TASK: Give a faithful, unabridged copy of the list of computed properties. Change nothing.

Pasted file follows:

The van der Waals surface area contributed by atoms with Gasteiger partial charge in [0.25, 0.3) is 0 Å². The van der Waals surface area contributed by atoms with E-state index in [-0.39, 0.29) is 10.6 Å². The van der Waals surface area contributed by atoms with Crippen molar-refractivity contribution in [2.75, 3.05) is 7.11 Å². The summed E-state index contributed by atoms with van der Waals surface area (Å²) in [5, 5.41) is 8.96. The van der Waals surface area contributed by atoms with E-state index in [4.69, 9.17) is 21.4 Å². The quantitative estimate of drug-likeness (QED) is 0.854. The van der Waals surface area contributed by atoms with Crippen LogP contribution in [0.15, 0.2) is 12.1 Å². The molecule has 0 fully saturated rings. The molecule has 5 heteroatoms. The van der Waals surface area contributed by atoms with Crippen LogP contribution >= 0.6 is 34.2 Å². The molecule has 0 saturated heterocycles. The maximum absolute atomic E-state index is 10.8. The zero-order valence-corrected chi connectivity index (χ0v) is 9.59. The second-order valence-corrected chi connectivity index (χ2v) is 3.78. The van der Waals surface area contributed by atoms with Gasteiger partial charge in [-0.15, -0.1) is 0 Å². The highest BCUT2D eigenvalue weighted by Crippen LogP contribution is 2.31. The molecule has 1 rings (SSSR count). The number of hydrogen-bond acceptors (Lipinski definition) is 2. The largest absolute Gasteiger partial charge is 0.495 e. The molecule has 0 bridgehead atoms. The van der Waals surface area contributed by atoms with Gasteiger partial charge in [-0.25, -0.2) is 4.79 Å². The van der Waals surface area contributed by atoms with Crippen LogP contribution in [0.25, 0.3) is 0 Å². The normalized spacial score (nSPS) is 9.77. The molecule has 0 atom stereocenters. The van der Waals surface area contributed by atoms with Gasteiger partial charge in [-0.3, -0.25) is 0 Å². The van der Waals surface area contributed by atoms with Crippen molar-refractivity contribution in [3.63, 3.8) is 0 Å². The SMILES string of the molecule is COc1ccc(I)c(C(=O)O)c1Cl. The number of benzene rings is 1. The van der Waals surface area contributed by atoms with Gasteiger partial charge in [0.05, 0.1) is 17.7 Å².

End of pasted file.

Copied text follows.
The van der Waals surface area contributed by atoms with Gasteiger partial charge in [0.25, 0.3) is 0 Å². The van der Waals surface area contributed by atoms with E-state index in [-0.39, 0.29) is 10.6 Å². The van der Waals surface area contributed by atoms with Crippen molar-refractivity contribution in [2.75, 3.05) is 7.11 Å². The summed E-state index contributed by atoms with van der Waals surface area (Å²) in [5, 5.41) is 8.96. The van der Waals surface area contributed by atoms with E-state index in [4.69, 9.17) is 21.4 Å². The quantitative estimate of drug-likeness (QED) is 0.854. The van der Waals surface area contributed by atoms with Crippen LogP contribution in [0.15, 0.2) is 12.1 Å². The molecule has 0 fully saturated rings. The molecule has 5 heteroatoms. The van der Waals surface area contributed by atoms with Crippen LogP contribution >= 0.6 is 34.2 Å². The molecule has 0 saturated heterocycles. The maximum absolute atomic E-state index is 10.8. The zero-order valence-corrected chi connectivity index (χ0v) is 9.59. The second-order valence-corrected chi connectivity index (χ2v) is 3.78. The van der Waals surface area contributed by atoms with Gasteiger partial charge in [-0.15, -0.1) is 0 Å². The highest BCUT2D eigenvalue weighted by Crippen LogP contribution is 2.31. The molecule has 1 rings (SSSR count). The number of hydrogen-bond acceptors (Lipinski definition) is 2. The largest absolute Gasteiger partial charge is 0.495 e. The molecule has 0 bridgehead atoms. The van der Waals surface area contributed by atoms with Gasteiger partial charge in [-0.25, -0.2) is 4.79 Å². The van der Waals surface area contributed by atoms with Crippen LogP contribution in [0.25, 0.3) is 0 Å². The normalized spacial score (nSPS) is 9.77. The molecule has 0 atom stereocenters. The van der Waals surface area contributed by atoms with Gasteiger partial charge in [-0.3, -0.25) is 0 Å². The van der Waals surface area contributed by atoms with Crippen molar-refractivity contribution in [3.63, 3.8) is 0 Å². The SMILES string of the molecule is COc1ccc(I)c(C(=O)O)c1Cl. The number of benzene rings is 1. The van der Waals surface area contributed by atoms with Gasteiger partial charge in [0.05, 0.1) is 17.7 Å².